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Book
xiii, 159 p. ; 24 cm.
In this essay, Judge Antonin Scalia argues that the common-law mindset, although approriate in its place, is not suitable for statutory and constitutional interpretation. In exploring the neglected art of statutory interpretation, he urges judges to resist the temptation to use legislative intention and legislative history. In his view, it is incompatible with democratic government to allow the meaning of a statute to be determined by what the judges think the lawyers meant, rather than by what the legislature actually promulgated. He argues that eschewing the judicial lawmaking that is the essence of common law, judges should interpret statutes and regulations by focusing on the text itself. Scalia proposes that the notion of an ever-changing Constitution is abandoned and that attention is paid to the Constitution's original meaning. Although not subscribing to the "strict constitutionalism" that would prevent applying the Constitution to modern circumstances, Scalia emphatically rejects the idea that judges can properly "smuggle" in new rights or deny old rights by using the Due Process Clause, for instance. In fact, such judicial discretion might lead to the destruction of the B.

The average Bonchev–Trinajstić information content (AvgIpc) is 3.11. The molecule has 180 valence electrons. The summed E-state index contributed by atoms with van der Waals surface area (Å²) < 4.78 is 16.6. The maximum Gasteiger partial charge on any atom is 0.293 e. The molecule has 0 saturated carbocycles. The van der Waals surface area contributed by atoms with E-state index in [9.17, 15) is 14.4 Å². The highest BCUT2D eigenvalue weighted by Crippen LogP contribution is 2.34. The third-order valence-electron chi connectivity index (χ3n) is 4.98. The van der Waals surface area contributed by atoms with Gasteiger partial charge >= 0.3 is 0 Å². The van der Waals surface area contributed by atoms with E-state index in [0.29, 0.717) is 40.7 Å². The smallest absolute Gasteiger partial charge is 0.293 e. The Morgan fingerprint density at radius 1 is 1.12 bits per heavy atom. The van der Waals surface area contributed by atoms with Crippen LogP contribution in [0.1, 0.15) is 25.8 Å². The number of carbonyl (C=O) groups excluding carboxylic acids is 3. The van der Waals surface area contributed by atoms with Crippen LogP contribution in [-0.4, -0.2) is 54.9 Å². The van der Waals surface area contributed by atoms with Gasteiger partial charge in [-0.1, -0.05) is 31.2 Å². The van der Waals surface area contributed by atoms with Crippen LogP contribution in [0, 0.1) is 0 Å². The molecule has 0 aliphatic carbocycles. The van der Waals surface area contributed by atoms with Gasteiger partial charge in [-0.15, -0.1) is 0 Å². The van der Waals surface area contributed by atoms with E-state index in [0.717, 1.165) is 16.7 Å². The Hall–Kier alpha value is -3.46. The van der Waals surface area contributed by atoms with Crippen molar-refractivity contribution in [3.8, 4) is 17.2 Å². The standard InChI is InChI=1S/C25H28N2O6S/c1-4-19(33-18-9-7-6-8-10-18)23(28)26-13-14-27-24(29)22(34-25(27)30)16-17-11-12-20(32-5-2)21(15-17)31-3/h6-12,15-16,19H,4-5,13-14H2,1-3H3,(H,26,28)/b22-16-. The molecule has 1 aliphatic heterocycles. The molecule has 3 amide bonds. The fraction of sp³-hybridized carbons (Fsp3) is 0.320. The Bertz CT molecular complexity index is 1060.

(source: Nielsen Book Data)9780691026305 20160528
Law Library (Crown)
LAW-7045-01